FRIDAY, FEBRUARY 10TH
This is brilliant. It's part of a Global Engagement Center initiative that uses personal data and very targeted messaging to communicate directly with young Muslim teenagers who have shown particular interest in jihadist cases, to discourage them from joining ISIS. This is how you use the power of advertising for a good cause. If it is effective, it could be a huge win for counterterrorism efforts.
It's actually alarming how much of an effect emotional health has on our mental well-being and our physical heath (psychosomatics is awesomely terrifying and if you ever want to talk to me about it, I still have a lot of thoughts on hysteria from my Body Language class). Loneliness not only causes addiction, but it's also the "strongest social risk factor," which I think is very underreported. But the fact that we've figured this out is insane. My mom and I always marvel at the human body because it's so precisely and delicately balanced; it was designed to work so perfectly and if just one thing upsets the rhythm, it can have catastrophic consequences.
I'm so sad that Crash Course Philosophy is ending, because it really does an excellent job of taking big moral and ethical dilemmas (tangent: did you know that there's a difference between morals and ethics? I didn't, until I Googled it) and packaging them into accessible, thought-provoking, and entertaining videos. This one is about the value of life, and is remarkably comprehensive, covering everything from abortion and bodily autonomy to physician-assisted suicide and what it means to value the quality of life. These are very complex questions, ones we don't necessarily have answers to, but I think it's good to think about them because it helps put your perspective in order. And what I love about this channel is that it presents you with all the necessary tools and information to construct your own opinions and decide for yourself what your own morals are.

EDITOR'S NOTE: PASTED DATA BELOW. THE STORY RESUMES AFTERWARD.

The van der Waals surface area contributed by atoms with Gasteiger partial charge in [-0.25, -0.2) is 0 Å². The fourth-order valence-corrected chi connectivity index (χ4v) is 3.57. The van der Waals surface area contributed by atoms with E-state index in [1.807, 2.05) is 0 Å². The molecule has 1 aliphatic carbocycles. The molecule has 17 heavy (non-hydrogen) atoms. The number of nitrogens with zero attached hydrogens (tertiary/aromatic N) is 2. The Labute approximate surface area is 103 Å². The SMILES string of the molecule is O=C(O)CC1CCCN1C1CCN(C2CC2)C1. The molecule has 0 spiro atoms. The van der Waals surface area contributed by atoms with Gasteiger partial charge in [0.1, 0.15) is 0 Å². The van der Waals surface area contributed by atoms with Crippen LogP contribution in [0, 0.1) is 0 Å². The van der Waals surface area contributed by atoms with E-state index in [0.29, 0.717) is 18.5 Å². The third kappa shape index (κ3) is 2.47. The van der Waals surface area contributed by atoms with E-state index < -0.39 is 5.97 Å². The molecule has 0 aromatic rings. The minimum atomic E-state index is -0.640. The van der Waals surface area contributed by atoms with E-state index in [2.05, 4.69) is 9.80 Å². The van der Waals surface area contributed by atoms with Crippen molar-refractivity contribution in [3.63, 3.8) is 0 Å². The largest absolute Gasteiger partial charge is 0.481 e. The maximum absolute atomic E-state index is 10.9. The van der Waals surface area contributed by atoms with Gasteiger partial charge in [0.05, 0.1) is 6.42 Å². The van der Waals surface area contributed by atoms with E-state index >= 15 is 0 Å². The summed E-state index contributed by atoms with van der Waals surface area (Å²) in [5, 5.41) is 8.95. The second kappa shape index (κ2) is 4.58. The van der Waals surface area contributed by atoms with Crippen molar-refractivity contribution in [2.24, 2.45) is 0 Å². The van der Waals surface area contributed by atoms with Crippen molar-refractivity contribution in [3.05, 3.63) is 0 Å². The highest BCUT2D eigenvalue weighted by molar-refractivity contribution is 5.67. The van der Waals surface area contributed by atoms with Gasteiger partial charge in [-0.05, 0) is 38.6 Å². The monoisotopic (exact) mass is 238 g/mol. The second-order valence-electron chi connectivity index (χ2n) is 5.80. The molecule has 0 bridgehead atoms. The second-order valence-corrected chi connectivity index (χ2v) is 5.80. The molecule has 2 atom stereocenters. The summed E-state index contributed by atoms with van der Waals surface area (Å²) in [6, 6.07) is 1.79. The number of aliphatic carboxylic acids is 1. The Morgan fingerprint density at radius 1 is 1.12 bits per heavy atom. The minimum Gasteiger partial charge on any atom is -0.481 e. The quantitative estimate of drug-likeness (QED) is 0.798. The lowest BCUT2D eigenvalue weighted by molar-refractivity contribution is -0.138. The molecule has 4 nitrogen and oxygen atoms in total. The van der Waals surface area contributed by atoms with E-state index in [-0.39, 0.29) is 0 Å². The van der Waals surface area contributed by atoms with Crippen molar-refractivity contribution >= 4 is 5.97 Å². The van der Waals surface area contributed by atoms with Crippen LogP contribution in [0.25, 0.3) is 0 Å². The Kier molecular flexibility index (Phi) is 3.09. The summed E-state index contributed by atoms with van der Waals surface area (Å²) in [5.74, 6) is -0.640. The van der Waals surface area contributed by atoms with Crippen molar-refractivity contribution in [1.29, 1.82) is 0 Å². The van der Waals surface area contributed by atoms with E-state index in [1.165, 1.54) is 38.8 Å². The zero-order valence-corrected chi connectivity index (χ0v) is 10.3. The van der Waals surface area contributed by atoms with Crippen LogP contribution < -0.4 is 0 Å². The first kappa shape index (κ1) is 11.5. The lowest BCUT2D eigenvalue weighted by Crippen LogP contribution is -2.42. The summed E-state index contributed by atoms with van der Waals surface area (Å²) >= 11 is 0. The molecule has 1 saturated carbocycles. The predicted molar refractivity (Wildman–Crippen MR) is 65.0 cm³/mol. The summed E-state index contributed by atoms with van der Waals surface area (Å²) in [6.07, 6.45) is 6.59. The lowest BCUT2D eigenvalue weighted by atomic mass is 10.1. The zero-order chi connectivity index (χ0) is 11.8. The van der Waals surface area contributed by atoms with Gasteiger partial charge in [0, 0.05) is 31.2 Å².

I'd actually seen this article on the front page of The New York Times website, but I glossed over it because I assumed I knew the answer. Then my uncle sent it to me, saying he thought I'd find it interesting, and it didn't have anything to do with sports. As it turns out, this kind of rationalizing behavior is not exclusive to sports fans, but is actually a social grouping mechanism that applies to all humans. Fascinating. And also terrifying, because when taken to extremes, you get Nazis or Nazi sympathizers. Or it explains why, when presented with facts regarding misconduct, corruption, and authoritarianism, people continue to support, say, presidential candidates.
Ted Cruz is so universally hated, and it's very amusing, but you do also have to admit that he is the only Republican candidate that even held a tiny little birthday cake candle to our now-president during campaign season. This video discusses how his campaign used behavioral science, data analytics, and technology (not Twitter, though) to run a presidential campaign, which is actually quite amazing when it's broken down, to see the very tiny choices that made a significant difference in communicating Cruz's message to a mixed demographic.
super bowl ad bonus: does love last forever?, what if scientists were celebrities?, and mazda mx-5 rf
writer/creator. problem-solver. curious cat.